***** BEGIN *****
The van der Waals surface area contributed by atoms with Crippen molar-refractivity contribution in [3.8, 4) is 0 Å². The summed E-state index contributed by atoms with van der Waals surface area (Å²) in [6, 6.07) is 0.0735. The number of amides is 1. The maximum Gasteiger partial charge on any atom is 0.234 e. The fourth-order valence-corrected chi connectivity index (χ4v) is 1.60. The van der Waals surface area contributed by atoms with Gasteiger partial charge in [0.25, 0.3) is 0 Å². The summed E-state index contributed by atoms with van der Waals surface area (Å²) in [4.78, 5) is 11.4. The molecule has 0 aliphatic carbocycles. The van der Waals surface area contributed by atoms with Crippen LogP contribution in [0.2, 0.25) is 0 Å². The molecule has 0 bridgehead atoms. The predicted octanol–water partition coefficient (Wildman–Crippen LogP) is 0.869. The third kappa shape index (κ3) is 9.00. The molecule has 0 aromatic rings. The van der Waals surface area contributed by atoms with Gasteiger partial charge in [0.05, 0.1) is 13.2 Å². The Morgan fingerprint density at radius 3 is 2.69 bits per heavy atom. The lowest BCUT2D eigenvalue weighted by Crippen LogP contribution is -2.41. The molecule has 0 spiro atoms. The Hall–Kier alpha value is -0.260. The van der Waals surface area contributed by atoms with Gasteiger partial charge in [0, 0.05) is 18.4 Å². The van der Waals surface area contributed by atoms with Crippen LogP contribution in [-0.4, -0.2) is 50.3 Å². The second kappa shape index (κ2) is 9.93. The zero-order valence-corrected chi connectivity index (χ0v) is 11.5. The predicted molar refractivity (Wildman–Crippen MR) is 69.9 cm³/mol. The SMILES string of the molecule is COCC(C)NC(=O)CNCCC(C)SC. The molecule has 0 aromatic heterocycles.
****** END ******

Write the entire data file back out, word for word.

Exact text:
The van der Waals surface area contributed by atoms with Crippen molar-refractivity contribution in [3.8, 4) is 0 Å². The summed E-state index contributed by atoms with van der Waals surface area (Å²) in [6, 6.07) is 0.0735. The number of amides is 1. The maximum Gasteiger partial charge on any atom is 0.234 e. The fourth-order valence-corrected chi connectivity index (χ4v) is 1.60. The van der Waals surface area contributed by atoms with Gasteiger partial charge in [0.25, 0.3) is 0 Å². The summed E-state index contributed by atoms with van der Waals surface area (Å²) in [4.78, 5) is 11.4. The molecule has 0 aliphatic carbocycles. The van der Waals surface area contributed by atoms with Crippen LogP contribution in [0.2, 0.25) is 0 Å². The molecule has 0 bridgehead atoms. The predicted octanol–water partition coefficient (Wildman–Crippen LogP) is 0.869. The third kappa shape index (κ3) is 9.00. The molecule has 0 aromatic rings. The van der Waals surface area contributed by atoms with Gasteiger partial charge in [0.05, 0.1) is 13.2 Å². The Morgan fingerprint density at radius 3 is 2.69 bits per heavy atom. The lowest BCUT2D eigenvalue weighted by Crippen LogP contribution is -2.41. The molecule has 0 spiro atoms. The Hall–Kier alpha value is -0.260. The van der Waals surface area contributed by atoms with Gasteiger partial charge in [0, 0.05) is 18.4 Å². The van der Waals surface area contributed by atoms with Crippen LogP contribution in [-0.4, -0.2) is 50.3 Å². The second kappa shape index (κ2) is 9.93. The zero-order valence-corrected chi connectivity index (χ0v) is 11.5. The predicted molar refractivity (Wildman–Crippen MR) is 69.9 cm³/mol. The SMILES string of the molecule is COCC(C)NC(=O)CNCCC(C)SC. The molecule has 0 aromatic heterocycles.